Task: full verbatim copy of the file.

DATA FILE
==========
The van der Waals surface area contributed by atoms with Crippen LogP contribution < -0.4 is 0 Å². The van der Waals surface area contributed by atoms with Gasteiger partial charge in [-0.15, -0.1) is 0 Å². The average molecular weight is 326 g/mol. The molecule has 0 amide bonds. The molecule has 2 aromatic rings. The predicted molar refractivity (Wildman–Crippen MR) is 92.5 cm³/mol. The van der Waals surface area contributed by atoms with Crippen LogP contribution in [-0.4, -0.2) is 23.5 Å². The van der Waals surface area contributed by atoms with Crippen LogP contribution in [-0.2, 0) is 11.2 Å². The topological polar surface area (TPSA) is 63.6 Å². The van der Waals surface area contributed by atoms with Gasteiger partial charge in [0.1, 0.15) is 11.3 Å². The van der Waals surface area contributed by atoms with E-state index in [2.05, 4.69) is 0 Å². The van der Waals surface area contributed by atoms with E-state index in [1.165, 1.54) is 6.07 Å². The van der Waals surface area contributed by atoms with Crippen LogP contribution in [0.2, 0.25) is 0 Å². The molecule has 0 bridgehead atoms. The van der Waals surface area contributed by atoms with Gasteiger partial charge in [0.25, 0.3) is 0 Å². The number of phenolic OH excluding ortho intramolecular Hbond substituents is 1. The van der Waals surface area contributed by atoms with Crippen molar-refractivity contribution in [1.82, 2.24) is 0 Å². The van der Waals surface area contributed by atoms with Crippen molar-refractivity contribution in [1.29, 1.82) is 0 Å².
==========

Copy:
The van der Waals surface area contributed by atoms with Crippen LogP contribution < -0.4 is 0 Å². The van der Waals surface area contributed by atoms with Gasteiger partial charge in [-0.15, -0.1) is 0 Å². The average molecular weight is 326 g/mol. The molecule has 0 amide bonds. The molecule has 2 aromatic rings. The predicted molar refractivity (Wildman–Crippen MR) is 92.5 cm³/mol. The van der Waals surface area contributed by atoms with Crippen LogP contribution in [-0.4, -0.2) is 23.5 Å². The van der Waals surface area contributed by atoms with Crippen LogP contribution in [-0.2, 0) is 11.2 Å². The topological polar surface area (TPSA) is 63.6 Å². The van der Waals surface area contributed by atoms with Gasteiger partial charge in [0.1, 0.15) is 11.3 Å². The van der Waals surface area contributed by atoms with E-state index in [2.05, 4.69) is 0 Å². The van der Waals surface area contributed by atoms with E-state index in [1.165, 1.54) is 6.07 Å². The van der Waals surface area contributed by atoms with Crippen LogP contribution in [0.2, 0.25) is 0 Å². The molecule has 0 bridgehead atoms. The van der Waals surface area contributed by atoms with Gasteiger partial charge in [0.25, 0.3) is 0 Å². The number of phenolic OH excluding ortho intramolecular Hbond substituents is 1. The van der Waals surface area contributed by atoms with Crippen molar-refractivity contribution in [1.82, 2.24) is 0 Å². The van der Waals surface area contributed by atoms with Crippen molar-refractivity contribution in [1.29, 1.82) is 0 Å².